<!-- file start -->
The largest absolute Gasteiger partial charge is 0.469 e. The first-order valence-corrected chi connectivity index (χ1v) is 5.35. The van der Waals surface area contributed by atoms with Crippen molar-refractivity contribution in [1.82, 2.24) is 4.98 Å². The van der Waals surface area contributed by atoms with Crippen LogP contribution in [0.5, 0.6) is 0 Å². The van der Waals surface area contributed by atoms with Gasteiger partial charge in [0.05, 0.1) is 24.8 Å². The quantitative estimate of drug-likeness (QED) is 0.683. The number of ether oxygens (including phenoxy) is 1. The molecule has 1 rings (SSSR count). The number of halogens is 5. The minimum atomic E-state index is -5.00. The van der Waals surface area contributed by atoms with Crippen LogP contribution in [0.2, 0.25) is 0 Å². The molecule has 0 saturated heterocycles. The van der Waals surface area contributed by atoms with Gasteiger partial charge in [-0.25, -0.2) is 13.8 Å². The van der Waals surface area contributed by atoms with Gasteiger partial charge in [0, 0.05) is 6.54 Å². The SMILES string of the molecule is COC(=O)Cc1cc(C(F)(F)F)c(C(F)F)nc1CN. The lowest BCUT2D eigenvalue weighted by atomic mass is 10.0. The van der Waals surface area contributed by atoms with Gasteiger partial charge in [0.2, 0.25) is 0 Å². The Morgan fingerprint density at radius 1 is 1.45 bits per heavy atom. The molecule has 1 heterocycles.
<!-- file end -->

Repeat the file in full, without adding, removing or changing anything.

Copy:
The largest absolute Gasteiger partial charge is 0.469 e. The first-order valence-corrected chi connectivity index (χ1v) is 5.35. The van der Waals surface area contributed by atoms with Crippen molar-refractivity contribution in [1.82, 2.24) is 4.98 Å². The van der Waals surface area contributed by atoms with Crippen LogP contribution in [0.5, 0.6) is 0 Å². The van der Waals surface area contributed by atoms with Gasteiger partial charge in [0.05, 0.1) is 24.8 Å². The quantitative estimate of drug-likeness (QED) is 0.683. The number of ether oxygens (including phenoxy) is 1. The molecule has 1 rings (SSSR count). The number of halogens is 5. The minimum atomic E-state index is -5.00. The van der Waals surface area contributed by atoms with Crippen LogP contribution in [0.2, 0.25) is 0 Å². The molecule has 0 saturated heterocycles. The van der Waals surface area contributed by atoms with Gasteiger partial charge in [-0.25, -0.2) is 13.8 Å². The van der Waals surface area contributed by atoms with Gasteiger partial charge in [0, 0.05) is 6.54 Å². The SMILES string of the molecule is COC(=O)Cc1cc(C(F)(F)F)c(C(F)F)nc1CN. The lowest BCUT2D eigenvalue weighted by atomic mass is 10.0. The van der Waals surface area contributed by atoms with Gasteiger partial charge in [0.2, 0.25) is 0 Å². The Morgan fingerprint density at radius 1 is 1.45 bits per heavy atom. The molecule has 1 heterocycles.